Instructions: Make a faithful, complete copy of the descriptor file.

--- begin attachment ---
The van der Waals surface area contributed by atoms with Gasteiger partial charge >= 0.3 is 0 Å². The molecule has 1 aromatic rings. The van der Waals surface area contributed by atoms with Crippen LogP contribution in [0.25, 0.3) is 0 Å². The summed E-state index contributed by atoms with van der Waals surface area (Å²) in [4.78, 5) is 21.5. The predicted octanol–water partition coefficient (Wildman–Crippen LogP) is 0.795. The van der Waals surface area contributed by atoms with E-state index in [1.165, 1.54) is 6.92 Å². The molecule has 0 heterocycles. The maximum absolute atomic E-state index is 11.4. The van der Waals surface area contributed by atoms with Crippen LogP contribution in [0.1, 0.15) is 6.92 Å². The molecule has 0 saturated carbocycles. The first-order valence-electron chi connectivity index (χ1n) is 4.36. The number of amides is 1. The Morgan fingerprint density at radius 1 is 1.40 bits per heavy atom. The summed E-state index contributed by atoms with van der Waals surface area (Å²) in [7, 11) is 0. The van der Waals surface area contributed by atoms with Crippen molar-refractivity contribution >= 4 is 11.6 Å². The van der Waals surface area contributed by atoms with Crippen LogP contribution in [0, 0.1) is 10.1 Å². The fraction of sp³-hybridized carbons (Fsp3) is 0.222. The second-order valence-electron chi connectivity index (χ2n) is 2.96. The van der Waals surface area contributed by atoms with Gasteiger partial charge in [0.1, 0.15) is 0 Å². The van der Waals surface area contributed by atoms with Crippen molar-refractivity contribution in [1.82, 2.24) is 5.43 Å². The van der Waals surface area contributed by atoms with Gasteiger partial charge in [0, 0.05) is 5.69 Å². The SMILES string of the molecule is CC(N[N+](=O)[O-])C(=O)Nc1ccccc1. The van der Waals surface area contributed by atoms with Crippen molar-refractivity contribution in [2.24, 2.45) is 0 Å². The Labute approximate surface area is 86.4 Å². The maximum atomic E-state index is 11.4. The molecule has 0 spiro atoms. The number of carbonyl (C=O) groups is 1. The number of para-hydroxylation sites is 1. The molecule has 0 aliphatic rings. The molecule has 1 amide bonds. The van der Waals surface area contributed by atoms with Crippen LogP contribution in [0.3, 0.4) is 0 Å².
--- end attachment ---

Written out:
The van der Waals surface area contributed by atoms with Gasteiger partial charge >= 0.3 is 0 Å². The molecule has 1 aromatic rings. The van der Waals surface area contributed by atoms with Crippen LogP contribution in [0.25, 0.3) is 0 Å². The summed E-state index contributed by atoms with van der Waals surface area (Å²) in [4.78, 5) is 21.5. The predicted octanol–water partition coefficient (Wildman–Crippen LogP) is 0.795. The van der Waals surface area contributed by atoms with E-state index in [1.165, 1.54) is 6.92 Å². The molecule has 0 heterocycles. The maximum absolute atomic E-state index is 11.4. The van der Waals surface area contributed by atoms with Crippen LogP contribution in [0.1, 0.15) is 6.92 Å². The molecule has 0 saturated carbocycles. The first-order valence-electron chi connectivity index (χ1n) is 4.36. The number of amides is 1. The Morgan fingerprint density at radius 1 is 1.40 bits per heavy atom. The summed E-state index contributed by atoms with van der Waals surface area (Å²) in [7, 11) is 0. The van der Waals surface area contributed by atoms with Crippen molar-refractivity contribution >= 4 is 11.6 Å². The van der Waals surface area contributed by atoms with Crippen LogP contribution in [0, 0.1) is 10.1 Å². The fraction of sp³-hybridized carbons (Fsp3) is 0.222. The second-order valence-electron chi connectivity index (χ2n) is 2.96. The van der Waals surface area contributed by atoms with Gasteiger partial charge in [0.1, 0.15) is 0 Å². The van der Waals surface area contributed by atoms with Crippen molar-refractivity contribution in [1.82, 2.24) is 5.43 Å². The van der Waals surface area contributed by atoms with Gasteiger partial charge in [0, 0.05) is 5.69 Å². The SMILES string of the molecule is CC(N[N+](=O)[O-])C(=O)Nc1ccccc1. The van der Waals surface area contributed by atoms with Crippen molar-refractivity contribution in [2.24, 2.45) is 0 Å². The Labute approximate surface area is 86.4 Å². The maximum atomic E-state index is 11.4. The molecule has 0 spiro atoms. The number of carbonyl (C=O) groups is 1. The number of para-hydroxylation sites is 1. The molecule has 0 aliphatic rings. The molecule has 1 amide bonds. The van der Waals surface area contributed by atoms with Crippen LogP contribution in [0.3, 0.4) is 0 Å².